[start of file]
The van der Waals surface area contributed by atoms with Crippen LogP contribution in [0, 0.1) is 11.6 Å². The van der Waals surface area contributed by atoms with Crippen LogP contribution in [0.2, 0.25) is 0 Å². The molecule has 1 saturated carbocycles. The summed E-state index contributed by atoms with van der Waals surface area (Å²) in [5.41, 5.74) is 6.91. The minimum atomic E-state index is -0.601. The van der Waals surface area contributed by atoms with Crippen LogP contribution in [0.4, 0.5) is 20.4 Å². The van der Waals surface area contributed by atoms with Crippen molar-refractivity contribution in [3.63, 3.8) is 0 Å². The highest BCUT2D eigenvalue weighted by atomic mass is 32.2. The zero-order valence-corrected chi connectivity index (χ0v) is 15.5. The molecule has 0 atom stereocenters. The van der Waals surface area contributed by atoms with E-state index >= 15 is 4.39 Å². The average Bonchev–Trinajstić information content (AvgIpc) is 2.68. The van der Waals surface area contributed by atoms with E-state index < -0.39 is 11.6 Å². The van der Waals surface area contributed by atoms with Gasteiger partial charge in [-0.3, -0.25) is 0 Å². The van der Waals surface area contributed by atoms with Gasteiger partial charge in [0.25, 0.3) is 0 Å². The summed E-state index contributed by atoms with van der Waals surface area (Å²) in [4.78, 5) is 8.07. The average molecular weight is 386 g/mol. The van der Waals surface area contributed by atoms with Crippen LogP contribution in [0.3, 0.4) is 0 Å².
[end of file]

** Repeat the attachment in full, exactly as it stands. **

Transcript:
The van der Waals surface area contributed by atoms with Crippen LogP contribution in [0, 0.1) is 11.6 Å². The van der Waals surface area contributed by atoms with Crippen LogP contribution in [0.2, 0.25) is 0 Å². The molecule has 1 saturated carbocycles. The summed E-state index contributed by atoms with van der Waals surface area (Å²) in [5.41, 5.74) is 6.91. The minimum atomic E-state index is -0.601. The van der Waals surface area contributed by atoms with Crippen LogP contribution in [0.4, 0.5) is 20.4 Å². The van der Waals surface area contributed by atoms with Crippen molar-refractivity contribution in [3.63, 3.8) is 0 Å². The highest BCUT2D eigenvalue weighted by atomic mass is 32.2. The zero-order valence-corrected chi connectivity index (χ0v) is 15.5. The molecule has 0 atom stereocenters. The van der Waals surface area contributed by atoms with E-state index >= 15 is 4.39 Å². The average Bonchev–Trinajstić information content (AvgIpc) is 2.68. The van der Waals surface area contributed by atoms with E-state index < -0.39 is 11.6 Å². The van der Waals surface area contributed by atoms with Gasteiger partial charge in [-0.3, -0.25) is 0 Å². The van der Waals surface area contributed by atoms with Gasteiger partial charge in [0.25, 0.3) is 0 Å². The summed E-state index contributed by atoms with van der Waals surface area (Å²) in [4.78, 5) is 8.07. The average molecular weight is 386 g/mol. The van der Waals surface area contributed by atoms with Crippen LogP contribution in [0.3, 0.4) is 0 Å².